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by Katrina Gulliver
On May 18, 1927, a man named Andrew Kehoe blew up the school in Bath Township, Mich. Most of the 44 killed were children. It remains the deadliest attack on a school in U.S. history. It is also regularly left out of accounts of terrorism in America.
Kehoe, an electrician, had previously worked on the school and had rigged explosives through the buildings in the weeks leading up to the attack. His timer device in one part of the building failed, so children in those rooms survived. In the immediate aftermath of the school explosion, Kehoe set off another bomb in his car, killing himself and several others nearby. Prior to the school explosion, he had murdered his wife and set his own farm on fire. His motive was anger at a foreclosure on his farm, and the taxes levied by the township to pay for the new school.
The story made national headlines immediately, but quickly disappeared. It did not prompt a broader conversation about explosives, or school safety, or mental health, as such an attack today would. Everyone outside Bath Township seemed to forget about it altogether.
Part of the reason Kehoe’s crime was forgotten was that he just did not fit most people’s ideas about terrorists.
In the 1920s, the terrorists whom most Americans feared were anarchists. Newsreels regularly reported anarchist-related bombings and attacks in the U.S. and abroad. Anarchists were scary—but they were also characterized as shady foreigners. When people thought of anarchists, they thought of men like Sacco and Vanzetti, whose final appeal against death sentences had failed a few weeks before Kehoe’s attack. (They would be executed in August.) White men in small towns did not fit the mold.
Today, Kehoe does fit into a defined role for a dangerous individual—we might see him as part of a continuum of angry white men, including the Unibomber and Timothy McVeigh—but in the 1920s, that was not a commonly known archetype. For us, the TV news report with shaken neighbors telling the camera that “he always seemed so quiet” while body bags are wheeled down the driveway behind them has become the stuff of comedy routines. But in 1927, this was not part of most people’s idea of criminality.
Kehoe was also what would now be termed a suicide bomber. This was a new phenomenon at the time, which the media and the public struggled to understand. The New York Times even included Kehoe in their published list of victims – showing the difficulty the press faced in rationalizing the self-destructive terrorist.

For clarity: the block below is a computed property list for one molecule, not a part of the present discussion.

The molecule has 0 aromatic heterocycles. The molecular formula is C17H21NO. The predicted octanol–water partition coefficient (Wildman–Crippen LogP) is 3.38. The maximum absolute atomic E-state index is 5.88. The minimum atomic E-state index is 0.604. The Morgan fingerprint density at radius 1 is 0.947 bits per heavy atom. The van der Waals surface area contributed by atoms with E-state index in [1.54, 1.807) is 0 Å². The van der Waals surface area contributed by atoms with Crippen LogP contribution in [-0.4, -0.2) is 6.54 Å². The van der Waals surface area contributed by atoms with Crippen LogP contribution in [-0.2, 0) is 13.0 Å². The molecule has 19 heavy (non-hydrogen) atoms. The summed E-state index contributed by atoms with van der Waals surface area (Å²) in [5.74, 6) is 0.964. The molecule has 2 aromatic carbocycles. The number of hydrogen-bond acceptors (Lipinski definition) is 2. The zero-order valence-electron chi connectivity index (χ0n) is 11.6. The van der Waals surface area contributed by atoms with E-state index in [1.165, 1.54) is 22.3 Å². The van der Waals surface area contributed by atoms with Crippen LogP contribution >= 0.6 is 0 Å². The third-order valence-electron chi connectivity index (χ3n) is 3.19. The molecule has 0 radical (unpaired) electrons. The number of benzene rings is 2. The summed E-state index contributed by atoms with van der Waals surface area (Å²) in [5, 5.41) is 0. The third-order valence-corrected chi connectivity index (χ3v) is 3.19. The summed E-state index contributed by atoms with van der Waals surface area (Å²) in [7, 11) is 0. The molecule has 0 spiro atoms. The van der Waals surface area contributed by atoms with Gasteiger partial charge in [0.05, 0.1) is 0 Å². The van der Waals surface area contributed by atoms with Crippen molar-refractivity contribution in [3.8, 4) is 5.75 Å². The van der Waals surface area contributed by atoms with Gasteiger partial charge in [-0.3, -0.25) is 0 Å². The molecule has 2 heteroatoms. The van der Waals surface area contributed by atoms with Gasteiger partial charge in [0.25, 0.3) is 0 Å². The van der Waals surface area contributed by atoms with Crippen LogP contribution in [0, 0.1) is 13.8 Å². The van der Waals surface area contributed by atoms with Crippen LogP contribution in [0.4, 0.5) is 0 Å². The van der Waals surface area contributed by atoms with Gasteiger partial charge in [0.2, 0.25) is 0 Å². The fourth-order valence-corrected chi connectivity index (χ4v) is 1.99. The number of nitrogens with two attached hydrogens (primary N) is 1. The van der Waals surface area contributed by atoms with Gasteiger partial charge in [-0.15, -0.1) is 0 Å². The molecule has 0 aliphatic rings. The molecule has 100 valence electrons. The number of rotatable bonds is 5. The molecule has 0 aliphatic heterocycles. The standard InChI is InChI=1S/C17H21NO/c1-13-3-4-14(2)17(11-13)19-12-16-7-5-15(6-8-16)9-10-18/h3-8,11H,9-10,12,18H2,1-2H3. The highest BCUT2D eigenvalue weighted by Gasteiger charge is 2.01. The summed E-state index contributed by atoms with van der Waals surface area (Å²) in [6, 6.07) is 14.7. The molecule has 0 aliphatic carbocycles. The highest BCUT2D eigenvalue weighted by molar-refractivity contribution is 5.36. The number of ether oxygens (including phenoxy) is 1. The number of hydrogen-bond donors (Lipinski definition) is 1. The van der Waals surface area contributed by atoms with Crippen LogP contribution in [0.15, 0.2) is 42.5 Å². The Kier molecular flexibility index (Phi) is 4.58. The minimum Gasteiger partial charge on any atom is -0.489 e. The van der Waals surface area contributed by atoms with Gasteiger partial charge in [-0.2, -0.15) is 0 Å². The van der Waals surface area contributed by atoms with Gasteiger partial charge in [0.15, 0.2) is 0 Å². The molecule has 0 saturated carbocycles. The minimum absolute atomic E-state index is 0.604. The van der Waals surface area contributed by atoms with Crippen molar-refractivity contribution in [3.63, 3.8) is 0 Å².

There are other reasons the Bath School attack drifted out of public consciousness. Three days after the bombing, Charles Lindbergh crossed the Atlantic, taking over America’s front pages. Kehoe had also closed the case by killing himself. There would be no trial or execution to draw the press back to the story.
For a man without obvious political convictions to commit such an outrage was unfathomable. Had he attacked the bank over his mortgage troubles, he might have earned some public sympathy—as some bank robbers did during the Depression, when banks were widely hated for foreclosures. But to kill members of the public, especially children, seemingly defied explanation.
Then, as now, commentators often reached for a mental-health diagnosis to explain a terrorist attack seemingly disconnected from a political motive. In 1927, however, those reactions were even less sympathetic than modern observers’ might be: the New York Times headline was MANIAC BLOWS UP SCHOOL.
But seeing him as a maniac enabled people to rationalize the incomprehensible. Kehoe’s case didn’t produce hand-wringing op-eds about better support for mental health, as that was not the attitude towards mental illness of the time—but the assumption of insanity was, even then, a way for some to explain a horrific crime. Especially when the perpetrator was someone who didn’t seem like he should be a criminal. He was just crazy, nothing to see here. It is much harder to consider that someone in full control of his faculties could do something so hideous. We reach for the diagnosis of mental illness because it offers a solution. As British sociologist Frank Furedi has argued, this approach stigmatizes the mentally ill. But it serves to comfort the rest of us: we want to see terrorists as crazy, because to see them as rational actors makes them more of a threat.
Today we have our own stereotype of the terrorist: we know him by his religion, political affiliations or social-media history. We worry about lone wolves and “self-radicalization,” but we want terrorists to fit a pattern.
Patterns are predictable—and predictable is preventable. The violent attack by someone who fits no pattern is the most frightening of all. So we prefer to forget men like Andrew Kehoe, because to remember them would be to know it could happen again.